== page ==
Having the opportunity to lead the transformation of the scientific foundations of the generic drug program is exciting. We look forward to the scientific challenges of 2015 and to working with our many external collaborators to enhance access to safe and affordable generic drugs.
The Division of Therapeutic Performance (DTP) in ORS facilitates development of generic drug products through pre-ANDA communications with potential applicants about therapeutic equivalence of their proposed generic products. Research in DTP focuses on equivalence for complex and locally-acting drug products.
In the past decade, generic drug use has risen exponentially, but the switch from brand-name to generic drugs, however, has moved more slowly for locally-acting and complex drug products, because the assessment of bioequivalence (BE) is less amenable to traditional plasma pharmacokinetic (PK) methods. Unlike orally-absorbed dosage forms, where the rate and extent of drugs delivered systemically can be compared by blood sampling, the rate and extent of drugs delivered locally or of products with unique formulation features is considerably more challenging to measure and compare.
Consequently, traditional approaches for demonstrating BE do not assess therapeutic equivalence for certain classes of drugs, including locally-acting drug products applied to the skin, mucosal surfaces of the pulmonary tree, gastrointestinal (GI), and genitourinary tracts, ophthalmic and otic products, as well as drugs that have been engineered based on more recent technological advances such as nano-products, liposomal products, and long-acting injectable products with unique formulation characteristics. Research facilitates the development of regulatory recommendations for developing generic versions of these complex drug products.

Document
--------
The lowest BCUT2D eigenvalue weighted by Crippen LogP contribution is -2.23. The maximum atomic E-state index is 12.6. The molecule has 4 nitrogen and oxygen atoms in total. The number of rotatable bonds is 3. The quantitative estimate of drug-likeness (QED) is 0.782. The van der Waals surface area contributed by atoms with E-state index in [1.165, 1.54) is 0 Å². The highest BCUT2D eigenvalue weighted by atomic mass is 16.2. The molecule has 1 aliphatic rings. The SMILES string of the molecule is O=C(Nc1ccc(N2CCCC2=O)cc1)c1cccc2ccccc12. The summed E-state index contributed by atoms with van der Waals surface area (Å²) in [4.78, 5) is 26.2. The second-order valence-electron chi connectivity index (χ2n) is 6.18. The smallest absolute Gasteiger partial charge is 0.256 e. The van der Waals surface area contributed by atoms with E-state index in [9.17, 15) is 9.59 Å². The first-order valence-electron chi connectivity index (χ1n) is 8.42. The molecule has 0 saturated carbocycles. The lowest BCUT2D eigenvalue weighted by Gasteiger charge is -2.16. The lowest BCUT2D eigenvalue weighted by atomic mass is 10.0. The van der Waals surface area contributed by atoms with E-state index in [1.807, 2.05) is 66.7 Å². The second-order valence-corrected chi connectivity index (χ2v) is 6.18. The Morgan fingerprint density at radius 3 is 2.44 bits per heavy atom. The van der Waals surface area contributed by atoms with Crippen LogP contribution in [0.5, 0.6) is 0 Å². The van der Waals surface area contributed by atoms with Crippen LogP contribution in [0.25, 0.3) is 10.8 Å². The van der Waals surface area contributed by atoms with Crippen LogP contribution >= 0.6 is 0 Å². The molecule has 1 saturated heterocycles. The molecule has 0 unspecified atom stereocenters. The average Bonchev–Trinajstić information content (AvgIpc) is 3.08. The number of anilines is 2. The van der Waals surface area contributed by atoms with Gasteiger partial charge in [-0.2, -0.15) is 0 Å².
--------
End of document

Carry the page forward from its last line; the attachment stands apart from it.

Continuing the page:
The Division of Quantitative Methods and Modeling (DQMM) in ORS provides expertise in advanced quantitative methods for the generic drug program and conducts quantitative-based GDUFA regulatory science activities.
DQMM research activity advances several key tool sets:
- Physiological based pharmacokinetic (PBPK) models
- Pharmacometrics for generic drugs
- Analysis of Big Data for generic drugs
PBPK models mechanistically describe drug release and absorption for oral and non-oral drug products. These models allow DQMM scientists to drive key decisions about regulatory standards and product specifications. Models of the non-oral routes of delivery are critical in evaluating new bioequivalence approaches for complex products.
Pharmacometrics for generic drugs use tools that characterize the variability and pharmacodynamics (PD) effects of drugs to aid decisions about the best way to establish bioequivalence. Quantitative analysis is critical to decisions about optimal BE study design; sensitivity of pharmacodynamics (PD) endpoints; selection of PK metrics, such as partial AUC (pAUC), for BE assessment; and definition of Narrow Therapeutic Index (NTI) drugs.
Methods based on the emergence of Big Data, such as analytics for equivalence of complex mixtures, risk-based models, systems pharmacology, business process models, and post marketing surveillance, inform decisions across the generic drug program.